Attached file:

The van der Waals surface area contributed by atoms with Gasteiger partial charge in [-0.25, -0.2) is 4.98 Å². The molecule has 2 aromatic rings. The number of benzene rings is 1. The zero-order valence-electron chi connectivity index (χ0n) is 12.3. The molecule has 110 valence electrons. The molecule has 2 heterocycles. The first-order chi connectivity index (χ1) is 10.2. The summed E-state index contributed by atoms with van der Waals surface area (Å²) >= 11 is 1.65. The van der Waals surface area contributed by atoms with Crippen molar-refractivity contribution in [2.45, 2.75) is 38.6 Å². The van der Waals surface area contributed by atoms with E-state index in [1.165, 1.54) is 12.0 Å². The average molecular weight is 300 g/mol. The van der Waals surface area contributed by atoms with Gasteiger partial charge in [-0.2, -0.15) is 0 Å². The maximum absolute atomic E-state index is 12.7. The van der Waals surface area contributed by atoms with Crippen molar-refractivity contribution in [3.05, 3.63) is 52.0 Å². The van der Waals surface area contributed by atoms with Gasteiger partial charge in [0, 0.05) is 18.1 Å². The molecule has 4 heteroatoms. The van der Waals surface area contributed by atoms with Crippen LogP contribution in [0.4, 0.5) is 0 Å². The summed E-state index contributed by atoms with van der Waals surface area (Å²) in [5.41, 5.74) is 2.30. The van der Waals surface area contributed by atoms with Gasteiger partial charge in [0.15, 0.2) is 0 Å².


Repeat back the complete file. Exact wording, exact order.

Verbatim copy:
The van der Waals surface area contributed by atoms with Gasteiger partial charge in [-0.25, -0.2) is 4.98 Å². The molecule has 2 aromatic rings. The number of benzene rings is 1. The zero-order valence-electron chi connectivity index (χ0n) is 12.3. The molecule has 110 valence electrons. The molecule has 2 heterocycles. The first-order chi connectivity index (χ1) is 10.2. The summed E-state index contributed by atoms with van der Waals surface area (Å²) >= 11 is 1.65. The van der Waals surface area contributed by atoms with Crippen molar-refractivity contribution in [2.45, 2.75) is 38.6 Å². The van der Waals surface area contributed by atoms with E-state index in [1.165, 1.54) is 12.0 Å². The average molecular weight is 300 g/mol. The van der Waals surface area contributed by atoms with Gasteiger partial charge in [-0.2, -0.15) is 0 Å². The maximum absolute atomic E-state index is 12.7. The van der Waals surface area contributed by atoms with Crippen molar-refractivity contribution in [3.05, 3.63) is 52.0 Å². The van der Waals surface area contributed by atoms with Gasteiger partial charge in [0, 0.05) is 18.1 Å². The molecule has 4 heteroatoms. The van der Waals surface area contributed by atoms with Crippen LogP contribution in [0.4, 0.5) is 0 Å². The summed E-state index contributed by atoms with van der Waals surface area (Å²) in [5.41, 5.74) is 2.30. The van der Waals surface area contributed by atoms with Gasteiger partial charge in [0.15, 0.2) is 0 Å².